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Animal hoarding is recognized as a complex public health problem challenging cities and communities across the country and impacting tens of thousands of animals each year. It is defined by the Hoarding of Animals Research Consortium by four characteristics:

  • A failure to provide the minimum standard of sanitation, space, nutrition, and veterinary care for animals
  • An inability to recognize the impact of the above-mentioned failure on the welfare of the animals, human members of the household, and the environment
  • Obsessive attempts to accumulate or maintain a collection of animals in the face of progressively deteriorating conditions
  • Denial or minimization of problems and living conditions for people and animals

Animal hoarding is now understood to be as much a human behavior and mental health problem as it is an animal welfare concern. The condition is now also recognized in the Diagnostic and Statistical Manual of Mental Disorders 5 (DSM-5). The condition is closely linked to the elderly. In addition, the effects of animal hoarding seriously impact the environment and community. Left untreated, there is a near 100% recidivism rate. Traditional responses often continue to disregard the complexities of these cases and focus primarily on animal removal. Done by itself, this is a costly and short-term solution that burdens the animal welfare community, since most hoarders return to collecting animals.

What Social Workers and Their Agencies Can Do

Social workers have a long history working with the most disenfranchised and isolated groups, which makes them particularly helpful in addressing animal hoarding cases. Their unique skills can find solutions early on that go beyond animal removal. To fully address hoarding, there must be a commitment between multiple agencies and disciplines. Social workers can:

  • Conduct a home visit to assess conditions and evaluate the situation
  • Provide education regarding proper animal care
  • Implement a “Coordinated Response” between animal welfare, human welfare, public health, and safety organizations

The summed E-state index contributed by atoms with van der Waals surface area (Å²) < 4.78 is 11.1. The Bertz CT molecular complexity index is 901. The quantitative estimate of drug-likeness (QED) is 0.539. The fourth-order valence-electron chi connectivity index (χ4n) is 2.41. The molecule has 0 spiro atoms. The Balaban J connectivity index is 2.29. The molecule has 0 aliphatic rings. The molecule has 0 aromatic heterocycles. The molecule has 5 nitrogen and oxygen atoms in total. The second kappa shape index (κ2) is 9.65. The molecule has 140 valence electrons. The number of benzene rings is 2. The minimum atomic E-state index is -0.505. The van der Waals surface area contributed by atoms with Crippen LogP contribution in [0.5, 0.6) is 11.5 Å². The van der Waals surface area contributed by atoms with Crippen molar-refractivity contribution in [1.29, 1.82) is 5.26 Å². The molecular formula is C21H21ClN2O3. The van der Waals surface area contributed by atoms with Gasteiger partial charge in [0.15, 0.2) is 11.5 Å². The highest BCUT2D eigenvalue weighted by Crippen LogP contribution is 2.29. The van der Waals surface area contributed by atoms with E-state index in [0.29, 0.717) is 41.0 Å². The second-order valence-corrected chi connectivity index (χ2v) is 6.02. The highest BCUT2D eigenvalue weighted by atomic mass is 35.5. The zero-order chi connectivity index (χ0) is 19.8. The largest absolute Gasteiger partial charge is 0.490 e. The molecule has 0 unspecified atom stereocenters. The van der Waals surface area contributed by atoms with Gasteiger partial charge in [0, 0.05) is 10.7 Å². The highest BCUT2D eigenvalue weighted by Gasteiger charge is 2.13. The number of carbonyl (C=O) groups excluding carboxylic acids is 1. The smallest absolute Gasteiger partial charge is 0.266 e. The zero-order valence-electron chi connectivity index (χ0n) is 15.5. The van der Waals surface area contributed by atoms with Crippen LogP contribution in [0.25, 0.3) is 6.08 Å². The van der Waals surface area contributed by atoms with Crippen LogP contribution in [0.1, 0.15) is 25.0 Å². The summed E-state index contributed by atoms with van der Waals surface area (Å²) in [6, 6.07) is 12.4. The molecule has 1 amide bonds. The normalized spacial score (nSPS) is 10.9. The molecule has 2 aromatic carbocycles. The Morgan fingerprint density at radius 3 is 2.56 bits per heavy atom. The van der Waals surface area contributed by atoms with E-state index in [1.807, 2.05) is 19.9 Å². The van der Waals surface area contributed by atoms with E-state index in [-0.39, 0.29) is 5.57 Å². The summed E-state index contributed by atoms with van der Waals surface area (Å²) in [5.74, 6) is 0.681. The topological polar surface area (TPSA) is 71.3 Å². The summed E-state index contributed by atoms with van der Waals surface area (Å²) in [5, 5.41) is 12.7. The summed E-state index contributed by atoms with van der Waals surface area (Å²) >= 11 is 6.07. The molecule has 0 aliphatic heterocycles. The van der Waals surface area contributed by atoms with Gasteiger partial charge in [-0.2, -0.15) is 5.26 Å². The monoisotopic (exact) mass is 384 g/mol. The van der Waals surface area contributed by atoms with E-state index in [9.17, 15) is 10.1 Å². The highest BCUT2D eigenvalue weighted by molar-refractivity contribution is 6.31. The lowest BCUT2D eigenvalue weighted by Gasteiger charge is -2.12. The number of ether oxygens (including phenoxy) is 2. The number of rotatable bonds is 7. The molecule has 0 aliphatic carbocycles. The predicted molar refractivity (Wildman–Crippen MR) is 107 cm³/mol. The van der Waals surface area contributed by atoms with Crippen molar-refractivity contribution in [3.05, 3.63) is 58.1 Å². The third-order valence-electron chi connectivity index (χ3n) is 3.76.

• Engage other organizations (such as Health Department, Animal Control, Environmental Affairs, Agriculture Department, Humane Law Enforcement, Mental Health Services, Child Protection, Department of Buildings, etc.) to participate in a case conference and intervention
  • Engage animal welfare organizations to conduct spay/neuter surgeries, vaccinations, and wellness exams (and determine if any animals are adoptable, if the hoarder will release them)
  • Provide linkages to human services, such as Adult Protective and Mental Health Services
  • Provide linkages to family and friends, if appropriate

Additional Interventions

  • Have the hoarder document information about each owned animal (including name, type of animal, age, behavior, etc. This will further inform an assessment of the hoarder’s ability to care for their animals)

  • Help the hoarder to visualize an improvement and develop goals to reach an improvement through motivational interviewing

  • Help the hoarder identify animals appropriate for adoption
  • Offer eviction prevention assistance and referrals to legal assistance, if necessary
  • Coordinate a heavy duty cleaning
  • Consider alternative temporary placement for animals, including vet offices, boarding facilities, or temporary crates in a safe place in the environment
  • Work with the hoarder to sign an animal surrender form to transfer ownership
  • Consider formal arrest for animal cruelty, if necessary
  • Arrange for emergency animal removal, if necessary
  • Closely monitor the situation on an on-going basis, before, during, and after interventions
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